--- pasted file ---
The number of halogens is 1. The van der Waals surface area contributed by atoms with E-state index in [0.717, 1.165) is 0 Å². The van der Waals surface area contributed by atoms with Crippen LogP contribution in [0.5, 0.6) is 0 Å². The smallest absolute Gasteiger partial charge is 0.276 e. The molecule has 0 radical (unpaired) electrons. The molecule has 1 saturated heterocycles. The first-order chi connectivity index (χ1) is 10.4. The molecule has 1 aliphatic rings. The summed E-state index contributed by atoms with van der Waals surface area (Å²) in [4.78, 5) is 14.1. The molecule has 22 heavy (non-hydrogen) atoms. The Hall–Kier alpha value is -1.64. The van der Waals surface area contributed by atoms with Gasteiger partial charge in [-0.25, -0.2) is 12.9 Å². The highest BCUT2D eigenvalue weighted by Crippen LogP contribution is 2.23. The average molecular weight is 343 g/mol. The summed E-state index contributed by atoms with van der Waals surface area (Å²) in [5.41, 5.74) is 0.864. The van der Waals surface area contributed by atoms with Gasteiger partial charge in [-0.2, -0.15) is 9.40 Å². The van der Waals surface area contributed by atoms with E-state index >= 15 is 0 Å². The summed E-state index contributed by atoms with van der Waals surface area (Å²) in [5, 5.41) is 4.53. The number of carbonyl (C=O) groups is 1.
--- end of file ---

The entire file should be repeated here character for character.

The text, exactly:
The number of halogens is 1. The van der Waals surface area contributed by atoms with E-state index in [0.717, 1.165) is 0 Å². The van der Waals surface area contributed by atoms with Crippen LogP contribution in [0.5, 0.6) is 0 Å². The smallest absolute Gasteiger partial charge is 0.276 e. The molecule has 0 radical (unpaired) electrons. The molecule has 1 saturated heterocycles. The first-order chi connectivity index (χ1) is 10.4. The molecule has 1 aliphatic rings. The summed E-state index contributed by atoms with van der Waals surface area (Å²) in [4.78, 5) is 14.1. The molecule has 22 heavy (non-hydrogen) atoms. The Hall–Kier alpha value is -1.64. The van der Waals surface area contributed by atoms with Gasteiger partial charge in [-0.25, -0.2) is 12.9 Å². The highest BCUT2D eigenvalue weighted by Crippen LogP contribution is 2.23. The average molecular weight is 343 g/mol. The summed E-state index contributed by atoms with van der Waals surface area (Å²) in [5.41, 5.74) is 0.864. The van der Waals surface area contributed by atoms with Gasteiger partial charge in [-0.2, -0.15) is 9.40 Å². The van der Waals surface area contributed by atoms with E-state index >= 15 is 0 Å². The summed E-state index contributed by atoms with van der Waals surface area (Å²) in [5, 5.41) is 4.53. The number of carbonyl (C=O) groups is 1.